The tornado damage was sporadic and contained within a larger area of straight-line wind damage, weather observers said.
Officials said 50 structures were damaged, including several barns that were destroyed. Two small high-tension towers and thousands of trees were toppled. The county emergency management office estimated damage at $3 million to $5 million.
In Drumore Township, high-tension electrical towers were bent to the ground, leaving about 30,000 PPL customers without power, spokesman Jim Nulton said. He said the towers were designed to hold up during heavy snow and strong winds.
"It had to be pretty horrific," he told the Lancaster Sunday News. Bonnie Henry told the paper that her Strasburg Township home was spared but that wind snapped off trees and collapsed a nearby barn.
"We never heard anything like that before," she said of the loud wind.
The tornado, which was up to 200 yards wide, was not on the ground the entire time, officials said.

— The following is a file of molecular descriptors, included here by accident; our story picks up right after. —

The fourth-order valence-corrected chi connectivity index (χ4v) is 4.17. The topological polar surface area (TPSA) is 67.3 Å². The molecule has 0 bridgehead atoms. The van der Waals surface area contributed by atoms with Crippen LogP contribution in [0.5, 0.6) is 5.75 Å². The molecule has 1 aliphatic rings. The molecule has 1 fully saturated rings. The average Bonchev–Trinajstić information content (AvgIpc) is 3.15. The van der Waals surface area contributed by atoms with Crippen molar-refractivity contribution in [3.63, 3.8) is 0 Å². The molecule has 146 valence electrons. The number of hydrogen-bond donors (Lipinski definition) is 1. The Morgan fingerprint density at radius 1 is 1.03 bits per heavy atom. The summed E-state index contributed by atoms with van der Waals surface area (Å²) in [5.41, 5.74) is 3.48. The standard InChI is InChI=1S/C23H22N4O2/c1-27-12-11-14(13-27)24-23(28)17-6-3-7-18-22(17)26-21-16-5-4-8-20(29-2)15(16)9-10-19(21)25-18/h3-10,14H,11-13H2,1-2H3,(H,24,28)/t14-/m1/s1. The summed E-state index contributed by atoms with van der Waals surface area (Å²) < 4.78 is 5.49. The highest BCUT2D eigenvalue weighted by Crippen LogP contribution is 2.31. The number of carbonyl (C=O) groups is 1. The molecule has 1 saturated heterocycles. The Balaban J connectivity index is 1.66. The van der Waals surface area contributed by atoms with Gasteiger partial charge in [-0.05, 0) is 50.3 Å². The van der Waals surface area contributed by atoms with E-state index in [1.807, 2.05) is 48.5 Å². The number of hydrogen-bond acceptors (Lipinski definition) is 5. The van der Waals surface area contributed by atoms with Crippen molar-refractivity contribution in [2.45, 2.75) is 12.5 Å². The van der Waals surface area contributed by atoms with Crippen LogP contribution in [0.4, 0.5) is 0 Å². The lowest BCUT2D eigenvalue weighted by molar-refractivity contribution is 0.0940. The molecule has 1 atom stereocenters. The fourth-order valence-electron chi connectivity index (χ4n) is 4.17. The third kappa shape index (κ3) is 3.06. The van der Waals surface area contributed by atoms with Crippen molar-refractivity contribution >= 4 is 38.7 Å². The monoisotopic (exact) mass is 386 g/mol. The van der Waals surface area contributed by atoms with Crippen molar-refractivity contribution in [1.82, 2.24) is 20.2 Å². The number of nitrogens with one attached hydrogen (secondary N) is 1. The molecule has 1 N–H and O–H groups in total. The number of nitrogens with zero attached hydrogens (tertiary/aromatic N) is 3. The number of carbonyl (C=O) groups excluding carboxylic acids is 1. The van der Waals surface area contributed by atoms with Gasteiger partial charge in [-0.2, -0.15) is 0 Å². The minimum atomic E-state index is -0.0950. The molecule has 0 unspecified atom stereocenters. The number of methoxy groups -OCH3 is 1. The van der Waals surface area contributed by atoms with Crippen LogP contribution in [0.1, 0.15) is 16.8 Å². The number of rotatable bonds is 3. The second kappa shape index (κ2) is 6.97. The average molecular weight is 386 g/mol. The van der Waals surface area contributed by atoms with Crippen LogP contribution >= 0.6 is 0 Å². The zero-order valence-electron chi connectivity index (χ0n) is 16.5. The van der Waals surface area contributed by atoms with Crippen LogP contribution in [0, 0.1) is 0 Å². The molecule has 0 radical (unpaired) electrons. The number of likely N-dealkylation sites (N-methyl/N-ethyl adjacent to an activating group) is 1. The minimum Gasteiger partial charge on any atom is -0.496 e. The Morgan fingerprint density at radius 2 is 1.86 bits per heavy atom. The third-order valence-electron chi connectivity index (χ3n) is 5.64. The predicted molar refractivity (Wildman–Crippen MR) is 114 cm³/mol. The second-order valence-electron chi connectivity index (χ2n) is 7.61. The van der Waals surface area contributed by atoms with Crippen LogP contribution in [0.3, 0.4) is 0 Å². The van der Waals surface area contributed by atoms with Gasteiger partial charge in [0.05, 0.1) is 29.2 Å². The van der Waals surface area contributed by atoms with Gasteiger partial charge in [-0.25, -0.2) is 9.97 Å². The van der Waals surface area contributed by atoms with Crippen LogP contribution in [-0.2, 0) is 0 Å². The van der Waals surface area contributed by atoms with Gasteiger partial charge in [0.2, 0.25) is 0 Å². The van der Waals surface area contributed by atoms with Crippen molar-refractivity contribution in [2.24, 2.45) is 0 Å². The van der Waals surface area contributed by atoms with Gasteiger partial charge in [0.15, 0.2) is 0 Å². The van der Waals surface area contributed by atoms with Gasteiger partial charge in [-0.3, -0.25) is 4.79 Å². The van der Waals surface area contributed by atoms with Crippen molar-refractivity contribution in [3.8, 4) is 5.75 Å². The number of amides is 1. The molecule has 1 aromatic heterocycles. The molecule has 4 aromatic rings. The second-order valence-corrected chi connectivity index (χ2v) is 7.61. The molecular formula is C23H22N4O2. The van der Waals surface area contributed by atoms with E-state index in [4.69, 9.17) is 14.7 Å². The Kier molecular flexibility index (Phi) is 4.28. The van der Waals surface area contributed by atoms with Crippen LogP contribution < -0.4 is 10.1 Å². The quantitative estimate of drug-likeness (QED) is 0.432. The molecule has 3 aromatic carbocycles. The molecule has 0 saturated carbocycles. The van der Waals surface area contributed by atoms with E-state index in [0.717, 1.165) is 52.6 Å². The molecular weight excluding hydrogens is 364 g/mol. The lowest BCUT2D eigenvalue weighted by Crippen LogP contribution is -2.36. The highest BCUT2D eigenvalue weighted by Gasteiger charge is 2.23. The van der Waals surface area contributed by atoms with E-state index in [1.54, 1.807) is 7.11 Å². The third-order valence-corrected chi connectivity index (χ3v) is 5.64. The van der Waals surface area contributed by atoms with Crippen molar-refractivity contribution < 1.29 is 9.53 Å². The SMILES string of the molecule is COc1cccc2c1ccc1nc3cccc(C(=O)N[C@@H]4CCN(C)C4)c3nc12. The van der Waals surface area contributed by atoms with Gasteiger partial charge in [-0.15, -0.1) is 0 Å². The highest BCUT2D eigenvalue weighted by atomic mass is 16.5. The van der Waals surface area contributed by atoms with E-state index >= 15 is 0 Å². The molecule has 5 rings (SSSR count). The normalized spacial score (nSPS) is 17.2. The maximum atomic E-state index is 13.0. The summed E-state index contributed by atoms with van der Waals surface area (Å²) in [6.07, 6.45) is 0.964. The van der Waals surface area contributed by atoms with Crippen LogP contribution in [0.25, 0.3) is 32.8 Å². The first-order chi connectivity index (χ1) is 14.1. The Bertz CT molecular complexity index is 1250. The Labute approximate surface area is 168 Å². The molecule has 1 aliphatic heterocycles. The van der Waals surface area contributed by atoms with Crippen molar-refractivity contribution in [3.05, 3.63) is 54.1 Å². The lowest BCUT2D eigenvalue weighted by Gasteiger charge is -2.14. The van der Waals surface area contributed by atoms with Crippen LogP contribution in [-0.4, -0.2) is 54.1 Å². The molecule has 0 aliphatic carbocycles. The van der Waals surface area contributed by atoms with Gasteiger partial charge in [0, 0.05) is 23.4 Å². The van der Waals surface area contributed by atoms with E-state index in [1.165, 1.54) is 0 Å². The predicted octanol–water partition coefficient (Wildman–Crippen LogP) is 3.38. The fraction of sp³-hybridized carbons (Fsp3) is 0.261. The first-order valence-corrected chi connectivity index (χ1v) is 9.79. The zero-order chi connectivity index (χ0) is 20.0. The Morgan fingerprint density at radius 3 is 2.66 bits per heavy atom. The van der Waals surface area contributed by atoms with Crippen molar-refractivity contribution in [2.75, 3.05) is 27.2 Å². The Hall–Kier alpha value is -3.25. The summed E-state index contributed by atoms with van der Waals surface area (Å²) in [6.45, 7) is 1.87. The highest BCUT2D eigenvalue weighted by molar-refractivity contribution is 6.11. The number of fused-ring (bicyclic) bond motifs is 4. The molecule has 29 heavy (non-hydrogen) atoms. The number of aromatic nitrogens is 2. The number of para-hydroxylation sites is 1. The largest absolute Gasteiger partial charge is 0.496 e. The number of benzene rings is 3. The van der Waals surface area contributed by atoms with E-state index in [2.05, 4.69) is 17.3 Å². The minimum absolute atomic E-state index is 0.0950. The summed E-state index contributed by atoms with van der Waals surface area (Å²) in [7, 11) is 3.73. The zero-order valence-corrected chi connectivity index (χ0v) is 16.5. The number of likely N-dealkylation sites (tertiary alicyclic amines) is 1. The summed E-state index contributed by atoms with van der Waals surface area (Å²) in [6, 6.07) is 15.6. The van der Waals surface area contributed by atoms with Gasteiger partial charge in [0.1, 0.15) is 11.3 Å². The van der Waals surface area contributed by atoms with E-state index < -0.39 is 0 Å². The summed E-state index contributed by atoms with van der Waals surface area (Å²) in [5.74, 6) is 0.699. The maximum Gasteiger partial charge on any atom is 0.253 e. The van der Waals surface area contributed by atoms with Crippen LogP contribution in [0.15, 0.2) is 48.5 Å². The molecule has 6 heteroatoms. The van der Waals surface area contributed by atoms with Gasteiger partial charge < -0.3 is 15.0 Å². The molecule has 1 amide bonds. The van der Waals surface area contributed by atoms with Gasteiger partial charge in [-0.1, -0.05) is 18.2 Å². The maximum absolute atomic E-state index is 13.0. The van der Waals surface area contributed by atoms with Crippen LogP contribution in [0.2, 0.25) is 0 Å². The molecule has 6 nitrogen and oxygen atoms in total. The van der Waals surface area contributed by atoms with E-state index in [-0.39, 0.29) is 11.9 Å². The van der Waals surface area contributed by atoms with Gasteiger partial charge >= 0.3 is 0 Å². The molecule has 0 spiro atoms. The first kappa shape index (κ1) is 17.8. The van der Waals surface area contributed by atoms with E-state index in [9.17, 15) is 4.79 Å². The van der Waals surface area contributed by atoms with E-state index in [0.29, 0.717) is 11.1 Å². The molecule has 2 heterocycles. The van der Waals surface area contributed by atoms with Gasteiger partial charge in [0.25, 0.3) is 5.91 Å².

"It more or less bounced up and down," said Randy Gockley, director of the county emergency management agency.
He and agency spokesman Duane Hagelgans inspected the damage Saturday and said the ground-level view initially indicated damage due to straight-line winds. The view from above, however, told a different story.
"There were a lot of hills and valleys, places that weren't easily accessible," Gockley said. "But we were able to get two meteorologists up in a helicopter and they saw overwhelming evidence - pockets where there was definite rotational damage."
Gockley told the paper no one reported having actually seen the twister, but he's not surprised.
"Considering the rain coming down so heavy and that it was nighttime, it would've been extremely difficult for anyone to see it," he said.
He said it was an unusual time of year for a tornado, and no warnings or watches had been issued, not even for a thunderstorm.
"There was nothing to indicate something of this magnitude was coming," Gockley said. "But Mother Nature has a mind of her own, I guess."